A proto-Byzantine-era skull which was discovered by anthropologists in the Paliokastro area of Thasos shows signs of complicated surgery.
The skull, which dates from the early Byzantine period — the fourth to the seventh century AD — bears traces of surgery that are “incredibly complex,” according to researcher Anagnostis Agelarakis, Ph.D., who teaches at Adelphi University.
The discovery was made by an Adelphi University research team led by Agelarakis. A total of ten skeletons, of four women and six men, were found and studied. They are likely to be persons of high social status, based on the location and architecture of the burial site.
Skulls with signs of surgery found in Greece
“According to their skeletal-anatomical features, both men and women lived physically demanding lives…The very serious trauma cases sustained by both males and females had been treated surgically or orthopedically by a very experienced physician/surgeon with great training in trauma care. We believe it to have been a military physician,” the AMNA report says.
In regards to the man’s skull, “even despite a grim prognosis, an extensive effort was given to this surgery for this male. So it’s likely that he was a very important individual to the population at Paliokastro.”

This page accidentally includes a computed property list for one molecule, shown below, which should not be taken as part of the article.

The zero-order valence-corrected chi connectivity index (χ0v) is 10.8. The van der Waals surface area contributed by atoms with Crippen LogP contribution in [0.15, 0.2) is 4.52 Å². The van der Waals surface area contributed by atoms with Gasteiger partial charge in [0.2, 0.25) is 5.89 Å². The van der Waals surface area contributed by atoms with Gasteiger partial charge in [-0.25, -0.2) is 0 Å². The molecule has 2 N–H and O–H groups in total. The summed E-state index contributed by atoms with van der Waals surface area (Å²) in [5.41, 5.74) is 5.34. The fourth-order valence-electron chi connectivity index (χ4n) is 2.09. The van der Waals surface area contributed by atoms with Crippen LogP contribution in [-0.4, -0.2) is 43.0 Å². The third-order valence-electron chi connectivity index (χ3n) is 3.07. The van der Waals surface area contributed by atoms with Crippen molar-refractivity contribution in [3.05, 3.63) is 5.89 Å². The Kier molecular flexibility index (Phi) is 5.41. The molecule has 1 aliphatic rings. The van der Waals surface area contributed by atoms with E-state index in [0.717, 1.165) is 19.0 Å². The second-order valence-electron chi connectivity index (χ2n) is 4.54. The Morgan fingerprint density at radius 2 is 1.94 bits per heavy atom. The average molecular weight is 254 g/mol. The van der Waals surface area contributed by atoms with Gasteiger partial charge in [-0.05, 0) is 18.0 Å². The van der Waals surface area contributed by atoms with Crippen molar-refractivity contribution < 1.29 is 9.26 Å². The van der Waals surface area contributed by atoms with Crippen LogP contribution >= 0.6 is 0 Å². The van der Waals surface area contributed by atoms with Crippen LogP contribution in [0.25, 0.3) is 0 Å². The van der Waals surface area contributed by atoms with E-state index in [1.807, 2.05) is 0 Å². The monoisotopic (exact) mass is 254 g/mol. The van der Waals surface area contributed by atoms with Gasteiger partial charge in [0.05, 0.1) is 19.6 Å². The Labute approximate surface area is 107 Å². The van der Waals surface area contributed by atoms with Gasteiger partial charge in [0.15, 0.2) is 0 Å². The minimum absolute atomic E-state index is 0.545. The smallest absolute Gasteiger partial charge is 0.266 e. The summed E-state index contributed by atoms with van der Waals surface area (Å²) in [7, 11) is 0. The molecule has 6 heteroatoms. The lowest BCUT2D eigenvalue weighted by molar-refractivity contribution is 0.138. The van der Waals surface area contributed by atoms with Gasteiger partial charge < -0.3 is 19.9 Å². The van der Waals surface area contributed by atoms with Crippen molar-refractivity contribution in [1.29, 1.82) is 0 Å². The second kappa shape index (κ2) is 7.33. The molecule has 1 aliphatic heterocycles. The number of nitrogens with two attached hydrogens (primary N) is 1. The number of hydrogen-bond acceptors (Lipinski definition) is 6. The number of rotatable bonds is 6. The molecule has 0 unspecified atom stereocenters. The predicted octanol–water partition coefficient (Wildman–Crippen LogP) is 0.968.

The report also notes that it is likely that the person had an infection that required surgery, while the other man, presumably an archer, appears to have died shortly after or during the doctor’s attempt to save him.
“The surgical operation is the most complex I have ever seen in my 40 years of working with anthropological materials,” Agelarakis said. “It is unbelievable that it was carried out, with the most complicated preparations for the intervention, and then the surgical operation itself which took place, of course, in a pre-antibiotic era.”
The findings can be found in detail in a new book, titled “Eastern Roman Mounted Archers and Extraordinary Medico-Surgical Interventions at Paliokastro on Thasos Island during the ProtoByzantine Period,” by Archaeopress, Access Archaeology.
Anagnostis Agelarakis received his B.A. in Classical Archaeology and European Ethnology from Lund University, Sweden in 1977. He then received a M.S. in Environmental Conservation and Management from Lund Polytechnic Institute in 1980.
He then received a M.Phil. in Anthropology from Columbia University in New York in 1988. He completed his Ph.D. in Physical Anthropology and Archaeology at Columbia University in 1989.
Agelarakis is currently teaching Fieldwork and Laboratory Techniques Archaeology as well as Physical and Forensic Anthropology and Osteology. He has also served as Chair of the Anthropology Department at Adelphi University and has published several books on the subject.
He is also a founder of the Aegean Foundation of Anthropology, New York; a member of Archaeological Society at Athens; a board member of the Archaeology Council, Museum of Cycladic Art, Athens; and serves as vice president of the Mediterranean Archaeological Society, Rethymnon. The archaeologist has earned a number of other honors and distinctions as well.